In its giant military spending package, Congress indicated it wants to exempt insurers and insurance producers from proposed anti-money laundering reporting requirements.
The package is the conference report version of H.R. 6395, the “William M. (Mac) Thornberry National Defense Authorization Act for Fiscal Year 2021″ bill. Congress needs to pass the package, or alternative legislation, to keep the military operating normally.
The anti-money-laundering reporting requirements appear on page 2,996 of the 4,517-page conference report PDF file, in Title LXIV — Establishing Beneficial Ownership Information Reporting Requirements.
The section would create a new Corporate Transparency Act,. The act would require some corporations and limited liability companies to send reports about their ownership to the federal Financial Crimes Enforcement Network (FinCEN), in an effort to keep non-U.S. individuals and entities from using anonymous shell companies to launder money or break the law in other ways.
- A copy of the H.R. 6395 conference report is available here.
- An earlier article about FinCEN beneficial ownership reporting regulations is available here.
FinCEN would maintain a database of beneficial ownership filings sent in by new affected companies and by affected companies that change hands.
Government officials could use the FinCEN database for law enforcement and anti-terrorism purposes.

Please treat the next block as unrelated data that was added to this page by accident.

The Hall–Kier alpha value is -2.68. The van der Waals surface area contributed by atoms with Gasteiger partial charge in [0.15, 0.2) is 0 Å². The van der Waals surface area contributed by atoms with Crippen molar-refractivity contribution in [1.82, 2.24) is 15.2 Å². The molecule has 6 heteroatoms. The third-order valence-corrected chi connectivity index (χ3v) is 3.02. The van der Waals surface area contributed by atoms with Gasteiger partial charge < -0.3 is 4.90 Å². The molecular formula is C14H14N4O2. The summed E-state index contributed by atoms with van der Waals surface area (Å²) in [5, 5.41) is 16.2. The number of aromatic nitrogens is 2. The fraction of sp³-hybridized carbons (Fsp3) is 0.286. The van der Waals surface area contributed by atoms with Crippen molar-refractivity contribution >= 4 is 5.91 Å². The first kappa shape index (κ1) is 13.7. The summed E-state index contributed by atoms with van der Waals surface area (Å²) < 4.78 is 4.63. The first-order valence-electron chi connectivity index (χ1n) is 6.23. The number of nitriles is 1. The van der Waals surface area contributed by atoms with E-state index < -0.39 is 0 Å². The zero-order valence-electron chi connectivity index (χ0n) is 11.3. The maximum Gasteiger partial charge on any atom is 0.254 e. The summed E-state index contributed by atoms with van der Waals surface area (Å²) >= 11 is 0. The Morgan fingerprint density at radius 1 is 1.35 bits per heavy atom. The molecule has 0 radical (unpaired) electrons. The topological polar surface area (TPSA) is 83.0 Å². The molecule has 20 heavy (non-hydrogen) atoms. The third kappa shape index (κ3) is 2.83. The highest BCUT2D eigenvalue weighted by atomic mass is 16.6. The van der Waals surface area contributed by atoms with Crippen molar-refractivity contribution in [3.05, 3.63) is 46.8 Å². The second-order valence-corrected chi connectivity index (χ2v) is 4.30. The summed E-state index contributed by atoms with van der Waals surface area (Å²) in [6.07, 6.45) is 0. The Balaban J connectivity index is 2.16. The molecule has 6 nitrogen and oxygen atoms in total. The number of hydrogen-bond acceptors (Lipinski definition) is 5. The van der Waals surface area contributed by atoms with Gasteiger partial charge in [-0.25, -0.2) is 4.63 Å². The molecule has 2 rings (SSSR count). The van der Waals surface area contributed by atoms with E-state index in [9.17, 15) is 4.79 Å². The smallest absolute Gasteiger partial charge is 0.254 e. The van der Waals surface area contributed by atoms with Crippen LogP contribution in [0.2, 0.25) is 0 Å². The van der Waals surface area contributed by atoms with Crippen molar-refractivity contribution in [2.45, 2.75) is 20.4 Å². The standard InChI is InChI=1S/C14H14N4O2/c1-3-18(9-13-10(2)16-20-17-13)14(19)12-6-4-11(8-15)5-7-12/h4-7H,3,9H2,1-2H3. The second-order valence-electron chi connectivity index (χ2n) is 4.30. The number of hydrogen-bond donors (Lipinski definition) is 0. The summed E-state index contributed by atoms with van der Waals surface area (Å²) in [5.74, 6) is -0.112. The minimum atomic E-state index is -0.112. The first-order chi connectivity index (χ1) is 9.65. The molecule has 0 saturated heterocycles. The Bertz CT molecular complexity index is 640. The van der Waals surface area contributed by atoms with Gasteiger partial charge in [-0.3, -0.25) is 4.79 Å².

Financial institutions could get information from the beneficial ownership database for purposes of complying with customer due diligence requirements.
The beneficial ownership reporting section exempts many types of companies that already come under the oversight of state or federal regulators from having to send reports about their ownership to FinCEN.
Other Exempt Groups
The list of entities exempted includes commodity brokers, investment advisors that are registered with the U.S. Securities and Exchange Commission, and pooled investment vehicles operated by investment advisors.
The section also exempts “an insurance company (as defined in section 2 of the Investment Company Act of 1940,” and it exempts “an entity — that is an insurance producer that is authorized by a state and subject to supervision by the insurance commissioner or a similar official or agency of a state; and has an operating presence at a physical office within the United States.”
Companies that are reporting companies would have to send FinCEN the full legal names, street addresses and dates of birth of all beneficial owners.
In some cases, companies subject to the FinCEN ownership reporting requirements might have to list U.S. insurance company affiliates or other exempt affiliates in their FinCEN reports.
FinCEN is an arm of the U.S. Treasury Department. The Corporate Transparency Act would require the Treasury secretary to tell Congress if an exempt entity, or class of entities, “has been involved in significant abuse related to money laundering, the financing of terrorism, [nuclear] proliferation finance, serious tax fraud, or any other financial crime,” according to the conference report text.
The Corporate Transparency Act uses of a definition of “financial institution” that includes insurance companies as well as banks and credit unions. Like a bank or a credit union, an insurance company could ask FinCEN about a customer’s beneficial ownership for customer due diligence purposes.
A related provision could help protect an insurance company from liability if federal investigators ask the company to keep a suspicious entity’s account open, to avoid making the suspicious entity aware of investigators’ interest.
— Read Treasury’s Crime Unit Floats New Customer ID Rules for BDs, Mutual Funds, on ThinkAdvisor.